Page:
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May 2013    Download the Entire Issue (PDF) Available to the Public Vol. 28, No. 5   RSS Feed for Undercurrent Issues
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Diving Deep into Danger

from the May, 2013 issue of Undercurrent   Subscribe Now

The first dive to a depth of 1,000 feet was made in 1962 by Hannes Keller, an ebullient 28-year-old Swiss mathematician who wore half-rimmed glasses and drank a bottle of Coca-Cola each morning for breakfast. With that dive, Keller broke a record he had set himself one year earlier, when he briefly descended to 728 feet. How he performed these dives without killing himself was a closely guarded secret. At the time, it was widely believed that no human being could safely dive to depths beyond 300 feet. That was because, beginning at a depth of 100 feet, a diver breathing fresh air starts to lose his mind.

This condition, nitrogen narcosis, is also known as the Martini Effect, because the diver feels as if he has drunk a martini on an empty stomach -- the calculation is one martini for every additional 50 feet of depth. But an even greater danger to the diver is the bends, a manifestation of decompression sickness that occurs when nitrogen gas saturates the blood and tissues. The problem is not in the descent, but the ascent. As the diver returns to the surface, the nitrogen bubbles increase in size, lodging in the joints, arteries, organs, and sometimes the brain or spine, where they can cause pain and potentially death. The deeper a diver descends, the more slowly he must ascend in order to avoid the bends.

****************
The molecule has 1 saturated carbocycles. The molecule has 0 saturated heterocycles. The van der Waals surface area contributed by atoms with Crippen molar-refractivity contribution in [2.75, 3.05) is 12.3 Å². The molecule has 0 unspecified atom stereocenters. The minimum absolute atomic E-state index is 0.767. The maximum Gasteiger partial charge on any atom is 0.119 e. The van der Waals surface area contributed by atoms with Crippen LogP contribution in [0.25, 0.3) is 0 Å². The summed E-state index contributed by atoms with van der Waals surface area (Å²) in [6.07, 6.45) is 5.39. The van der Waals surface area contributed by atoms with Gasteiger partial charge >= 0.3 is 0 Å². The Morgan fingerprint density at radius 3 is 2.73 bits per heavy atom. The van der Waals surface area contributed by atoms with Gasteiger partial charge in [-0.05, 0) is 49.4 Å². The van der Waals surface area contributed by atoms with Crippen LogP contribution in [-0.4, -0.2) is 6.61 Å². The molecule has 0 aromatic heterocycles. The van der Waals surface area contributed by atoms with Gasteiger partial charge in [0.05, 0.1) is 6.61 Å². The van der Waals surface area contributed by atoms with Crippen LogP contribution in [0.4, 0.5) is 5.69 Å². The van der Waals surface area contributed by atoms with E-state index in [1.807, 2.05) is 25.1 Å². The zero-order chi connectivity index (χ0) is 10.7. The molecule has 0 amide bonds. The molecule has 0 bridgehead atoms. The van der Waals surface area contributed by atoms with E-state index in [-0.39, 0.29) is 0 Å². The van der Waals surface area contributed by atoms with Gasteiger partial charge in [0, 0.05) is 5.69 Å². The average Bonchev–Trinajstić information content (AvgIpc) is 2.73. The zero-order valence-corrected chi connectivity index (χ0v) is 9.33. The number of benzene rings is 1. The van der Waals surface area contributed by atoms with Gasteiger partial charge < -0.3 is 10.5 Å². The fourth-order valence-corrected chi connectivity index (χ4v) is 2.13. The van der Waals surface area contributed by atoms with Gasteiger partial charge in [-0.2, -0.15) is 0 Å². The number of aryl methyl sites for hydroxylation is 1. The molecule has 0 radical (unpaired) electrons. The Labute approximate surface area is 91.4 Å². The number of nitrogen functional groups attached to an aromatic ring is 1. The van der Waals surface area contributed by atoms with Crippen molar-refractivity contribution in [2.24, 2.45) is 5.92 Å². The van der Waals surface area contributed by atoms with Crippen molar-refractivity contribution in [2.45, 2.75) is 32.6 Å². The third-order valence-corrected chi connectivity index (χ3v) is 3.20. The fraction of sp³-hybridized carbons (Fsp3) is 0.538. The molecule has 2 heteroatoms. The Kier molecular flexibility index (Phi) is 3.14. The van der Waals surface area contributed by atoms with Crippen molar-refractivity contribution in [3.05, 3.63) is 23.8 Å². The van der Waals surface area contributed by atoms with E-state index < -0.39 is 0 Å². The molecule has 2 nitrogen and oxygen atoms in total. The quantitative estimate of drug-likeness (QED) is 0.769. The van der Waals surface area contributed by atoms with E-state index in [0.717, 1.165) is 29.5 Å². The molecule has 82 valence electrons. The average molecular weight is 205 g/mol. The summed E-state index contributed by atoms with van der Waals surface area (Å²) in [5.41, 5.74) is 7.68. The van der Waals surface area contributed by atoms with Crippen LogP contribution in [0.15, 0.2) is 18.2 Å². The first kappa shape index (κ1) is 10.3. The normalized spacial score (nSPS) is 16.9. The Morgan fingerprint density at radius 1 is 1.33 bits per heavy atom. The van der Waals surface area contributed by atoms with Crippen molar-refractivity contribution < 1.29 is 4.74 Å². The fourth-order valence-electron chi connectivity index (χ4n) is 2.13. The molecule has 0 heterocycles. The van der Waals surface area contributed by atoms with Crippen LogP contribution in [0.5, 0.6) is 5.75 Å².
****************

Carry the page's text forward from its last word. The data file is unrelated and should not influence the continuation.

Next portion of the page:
In 1956, a Royal Navy boatswain had successfully dived to 600 feet, breathing a mixture of helium and oxygen to avoid nitrogen narcosis, but he took 12 hours to resurface. Keller, by comparison, returned to the surface after his first record dive in less than an hour. He boasted of using "secret" mixtures of gases for his underwater breathing apparatus, with different mixtures designed for different depths, but he wouldn't disclose exact figures. After an editor from Life, who had accompanied Keller on his 728-foot dive, wrote an article about their accomplishment, the U.S. Navy took interest. So did the Shell Oil Company. . . . . . . .

For the rest of this great, in-depth story on commercial diving, written by Nathaniel Rich for the New York Times Book Review, go to www.nybooks.com/articles/archives/2013/feb/07/diving-deep-danger/?pagination=false

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